Add some more log statements logging out the set of variables that influence the behaviour and code flow to see which branches are executed when and why.

1 Like

Thanks so much, ScruffR.

I have added more log.info() statements and tried hard to reduce the waiting time after disconnection. Now it is 5s as shown below.

The context for the two lines that highlighted above is shown below:

  if (BLE.connected())
  {
    // Log.info("connected");
    // Serial.println("connected");
    Log.info("before wasConnected == %d",wasConnected);
    if (!wasConnected)             // on first connect
    {
        wasConnected = 5;            // give it 5 iterations
        Log.info("wasConnected on first connect is %d", wasConnected);
        // Serial.printlnf("wasConnected on first connect is %d", wasConnected);
    }
    else if (1 == wasConnected--)  // after last iteration 
    {
        // Log.info("flag service 1 == %d", flagService1);
        // Log.info("flag service 2 == %d", flagService2);
        
        if (flagService1 == 1)
        {
            BLE.disconnect(peers[0]);        // disconnect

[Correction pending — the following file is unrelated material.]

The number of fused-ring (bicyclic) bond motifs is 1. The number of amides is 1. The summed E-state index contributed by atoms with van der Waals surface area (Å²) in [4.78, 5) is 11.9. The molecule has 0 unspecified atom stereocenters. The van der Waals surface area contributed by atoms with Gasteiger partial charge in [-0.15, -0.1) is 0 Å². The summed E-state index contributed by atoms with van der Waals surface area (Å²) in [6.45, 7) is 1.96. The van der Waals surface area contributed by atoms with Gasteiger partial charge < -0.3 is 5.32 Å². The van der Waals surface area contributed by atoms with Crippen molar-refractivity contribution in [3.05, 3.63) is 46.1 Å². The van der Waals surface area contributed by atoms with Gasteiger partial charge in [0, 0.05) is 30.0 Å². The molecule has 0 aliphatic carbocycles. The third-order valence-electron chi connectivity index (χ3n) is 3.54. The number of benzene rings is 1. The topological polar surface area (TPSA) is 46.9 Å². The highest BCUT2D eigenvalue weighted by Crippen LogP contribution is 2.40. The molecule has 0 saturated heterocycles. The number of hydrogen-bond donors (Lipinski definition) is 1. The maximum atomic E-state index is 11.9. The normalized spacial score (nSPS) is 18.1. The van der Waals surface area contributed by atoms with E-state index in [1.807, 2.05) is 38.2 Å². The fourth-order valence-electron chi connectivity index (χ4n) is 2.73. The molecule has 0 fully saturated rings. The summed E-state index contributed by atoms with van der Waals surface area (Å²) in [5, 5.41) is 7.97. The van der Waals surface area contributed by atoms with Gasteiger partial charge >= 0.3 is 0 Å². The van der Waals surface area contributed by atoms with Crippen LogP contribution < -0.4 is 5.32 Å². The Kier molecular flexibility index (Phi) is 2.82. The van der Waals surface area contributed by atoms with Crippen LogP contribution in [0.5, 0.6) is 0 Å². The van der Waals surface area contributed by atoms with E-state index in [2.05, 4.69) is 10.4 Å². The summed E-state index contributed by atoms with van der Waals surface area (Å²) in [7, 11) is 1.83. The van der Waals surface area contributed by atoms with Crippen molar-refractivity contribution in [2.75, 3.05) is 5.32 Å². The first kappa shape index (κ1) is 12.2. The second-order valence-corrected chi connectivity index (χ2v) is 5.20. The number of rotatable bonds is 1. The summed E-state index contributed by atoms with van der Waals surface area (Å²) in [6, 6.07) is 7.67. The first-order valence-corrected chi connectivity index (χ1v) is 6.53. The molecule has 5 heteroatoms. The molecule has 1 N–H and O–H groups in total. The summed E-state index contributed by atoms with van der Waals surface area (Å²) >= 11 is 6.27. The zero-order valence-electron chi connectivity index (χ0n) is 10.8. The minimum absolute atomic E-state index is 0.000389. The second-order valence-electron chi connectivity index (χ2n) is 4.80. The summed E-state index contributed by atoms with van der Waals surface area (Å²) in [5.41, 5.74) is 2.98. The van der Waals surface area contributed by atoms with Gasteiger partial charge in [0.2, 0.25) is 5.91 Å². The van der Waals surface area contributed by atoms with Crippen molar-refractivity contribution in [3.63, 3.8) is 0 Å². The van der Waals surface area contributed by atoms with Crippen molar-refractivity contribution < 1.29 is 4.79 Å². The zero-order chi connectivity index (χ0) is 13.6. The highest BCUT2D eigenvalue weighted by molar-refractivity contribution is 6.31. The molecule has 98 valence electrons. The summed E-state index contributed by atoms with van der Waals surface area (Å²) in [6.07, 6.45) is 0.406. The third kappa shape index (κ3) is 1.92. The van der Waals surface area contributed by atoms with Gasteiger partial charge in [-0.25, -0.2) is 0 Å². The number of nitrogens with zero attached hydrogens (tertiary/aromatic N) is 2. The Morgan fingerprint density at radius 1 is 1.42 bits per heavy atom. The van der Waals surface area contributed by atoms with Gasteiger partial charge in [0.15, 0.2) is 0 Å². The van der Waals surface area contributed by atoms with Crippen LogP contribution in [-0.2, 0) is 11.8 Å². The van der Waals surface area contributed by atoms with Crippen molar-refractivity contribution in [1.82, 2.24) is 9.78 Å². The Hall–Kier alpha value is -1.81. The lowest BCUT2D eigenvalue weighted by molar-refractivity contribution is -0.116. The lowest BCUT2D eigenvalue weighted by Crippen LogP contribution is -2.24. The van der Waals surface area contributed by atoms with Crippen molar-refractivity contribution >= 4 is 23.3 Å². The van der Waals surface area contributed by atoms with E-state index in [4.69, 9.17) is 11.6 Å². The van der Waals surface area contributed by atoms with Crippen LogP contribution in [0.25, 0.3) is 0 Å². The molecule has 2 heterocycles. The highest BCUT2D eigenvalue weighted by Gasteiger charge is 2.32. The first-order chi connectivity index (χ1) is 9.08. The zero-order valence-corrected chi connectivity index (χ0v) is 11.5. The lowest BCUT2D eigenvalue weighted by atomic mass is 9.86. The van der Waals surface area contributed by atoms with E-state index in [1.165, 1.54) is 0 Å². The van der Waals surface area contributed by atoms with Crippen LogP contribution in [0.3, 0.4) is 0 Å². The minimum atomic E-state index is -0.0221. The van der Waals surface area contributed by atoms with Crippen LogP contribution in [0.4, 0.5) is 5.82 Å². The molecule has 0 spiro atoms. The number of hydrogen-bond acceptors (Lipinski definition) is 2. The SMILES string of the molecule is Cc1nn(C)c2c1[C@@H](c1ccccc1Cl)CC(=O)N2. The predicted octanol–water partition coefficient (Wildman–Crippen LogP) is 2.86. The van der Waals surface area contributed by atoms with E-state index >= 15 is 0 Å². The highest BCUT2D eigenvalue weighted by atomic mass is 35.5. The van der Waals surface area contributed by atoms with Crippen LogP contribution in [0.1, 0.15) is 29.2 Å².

Log.info("service 1 is disconnected");
            wasFound = 0;
            Log.info("wasFound is set to 0 for service 1 disconnection");
        }
        
        else if(flagService2 == 1 )
        {
            BLE.disconnect(peers[1]);
            Log.info("service 2 is disconnected");
            wasFound = 0;
            Log.info("wasFound is set to 0 for service 2 disconnection");
        }
        
        Log.info("wasConnected is %d", wasConnected);// should be 1
        
        // check whether BLE is disconnected
        if (!BLE.connected())
        {
          // Highlighted in red 
          Log.info("BLE is disconnected ");  
        }
        else
        {
          Log.info("BLE is still connected");
        }
    }
  }
  
//   if (BLE.connected() && bothConnected)
  if (bothConnected == 1) // when service 1 and 2 have been connected once
  {
    bothConnected = -1;
    Log.info("bothConnected reset to -1");
  }
  
//   if(!BLE.connected() || bothConnected == 0)
  if (!BLE.connected())
  {
    int count = BLE.scan(scanResults, SCAN_RESULT_MAX);
    
    // Highlighted in red.
    Log.info("count == %d", count);
    for (int ii = 0; ii < count; ii++) 
    {

It seems weird that after printing out ''BLE is disconnected", it waited for around 5s for the next printline, “count == %d”. And there is no other branch in between.